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J Child Psychol Psychiatry. 2011 Jan;52(1):47-55. doi: 10.1111/j.1469-7610.2010.02290.x. Epub 2010 Aug 25.

Predictive validity of DSM-IV oppositional defiant and conduct disorders in clinically referred preschoolers.

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  • 1Department of Psychiatry and Behavioral Neuroscience, University of Chicago, USA.

Abstract

BACKGROUND:

Diagnostic validity of oppositional defiant and conduct disorders (ODD and CD) for preschoolers has been questioned based on concerns regarding the ability to differentiate normative, transient disruptive behavior from clinical symptoms. Data on concurrent validity have accumulated, but predictive validity is limited. Predictive validity is critical to refuting the hypothesis that diagnosing ODD and CD in young children leads to pathologizing normal behavior. ODD and CD have emerged as gateway disorders to many forms of adult psychopathology. Establishing how early we can identify symptoms and disorders that herald poor prognosis is one of the most important goals for research on etiology and prevention.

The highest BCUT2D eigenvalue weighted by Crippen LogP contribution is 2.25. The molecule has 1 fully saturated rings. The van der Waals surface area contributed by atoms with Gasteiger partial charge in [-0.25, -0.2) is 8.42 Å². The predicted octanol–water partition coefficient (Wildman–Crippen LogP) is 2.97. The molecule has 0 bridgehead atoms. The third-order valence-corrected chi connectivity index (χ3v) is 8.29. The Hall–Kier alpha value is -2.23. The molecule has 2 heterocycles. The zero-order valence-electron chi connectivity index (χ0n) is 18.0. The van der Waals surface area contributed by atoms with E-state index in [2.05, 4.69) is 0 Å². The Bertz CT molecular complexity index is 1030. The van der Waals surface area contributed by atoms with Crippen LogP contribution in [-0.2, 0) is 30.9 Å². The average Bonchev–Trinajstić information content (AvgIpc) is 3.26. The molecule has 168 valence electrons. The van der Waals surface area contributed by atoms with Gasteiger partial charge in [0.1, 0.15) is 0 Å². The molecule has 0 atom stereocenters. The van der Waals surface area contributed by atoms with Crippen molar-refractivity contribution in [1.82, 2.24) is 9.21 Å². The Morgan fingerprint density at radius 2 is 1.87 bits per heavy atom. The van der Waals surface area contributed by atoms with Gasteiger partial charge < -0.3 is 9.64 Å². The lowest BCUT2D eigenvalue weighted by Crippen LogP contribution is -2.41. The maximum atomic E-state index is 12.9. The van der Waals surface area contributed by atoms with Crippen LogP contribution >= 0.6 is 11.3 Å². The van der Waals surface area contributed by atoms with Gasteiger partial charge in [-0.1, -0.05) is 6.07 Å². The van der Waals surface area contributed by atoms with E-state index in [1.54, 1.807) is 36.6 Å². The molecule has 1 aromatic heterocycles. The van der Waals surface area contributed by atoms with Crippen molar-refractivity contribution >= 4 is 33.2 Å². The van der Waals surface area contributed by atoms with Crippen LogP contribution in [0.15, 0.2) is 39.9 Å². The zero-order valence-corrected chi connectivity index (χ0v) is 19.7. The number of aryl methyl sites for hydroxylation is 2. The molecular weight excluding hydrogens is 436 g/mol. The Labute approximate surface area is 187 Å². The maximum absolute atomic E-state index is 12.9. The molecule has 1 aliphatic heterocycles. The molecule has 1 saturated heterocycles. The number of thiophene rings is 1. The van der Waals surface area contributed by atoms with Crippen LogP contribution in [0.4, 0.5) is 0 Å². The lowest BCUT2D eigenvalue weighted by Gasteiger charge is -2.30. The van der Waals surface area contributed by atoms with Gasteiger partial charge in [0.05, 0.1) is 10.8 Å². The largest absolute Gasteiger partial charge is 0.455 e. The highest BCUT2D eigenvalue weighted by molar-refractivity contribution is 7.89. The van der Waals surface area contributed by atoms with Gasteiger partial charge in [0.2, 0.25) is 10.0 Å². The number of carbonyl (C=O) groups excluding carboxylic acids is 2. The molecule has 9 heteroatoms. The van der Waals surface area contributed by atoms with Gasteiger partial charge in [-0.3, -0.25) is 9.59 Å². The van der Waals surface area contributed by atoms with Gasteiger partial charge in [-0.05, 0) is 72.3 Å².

METHODS:

Subjects were 3-5-year-old consecutive referrals to a child psychiatry clinic (n=123) and demographically matched children from a pediatric clinic (n=100). A diagnostic interview was used to assess DSM-IV ODD and CD in a prospective follow-up design from preschool to school age. Stability of ODD and CD diagnoses and level of impairment were tested as a function of preschool diagnosis.

RESULTS:

Over 80% of preschoolers diagnosed with ODD and approximately 60% of preschoolers diagnosed with CD met criteria for the same disorder during follow-up. Impairment over time varied significantly as a function of stability of diagnosis across three years.

CONCLUSIONS:

These results provide the first evidence of the predictive validity of DSM-IV ODD and CD in clinically referred preschool children. The findings challenge the assumption that symptoms of disruptive behavior disorders that occur during the preschool period tend to be transient.

© 2010 The Authors. Journal of Child Psychology and Psychiatry. © 2010 Association for Child and Adolescent Mental Health.

PMID:
20738448
[PubMed - indexed for MEDLINE]
PMCID:
PMC3005994
Free PMC Article

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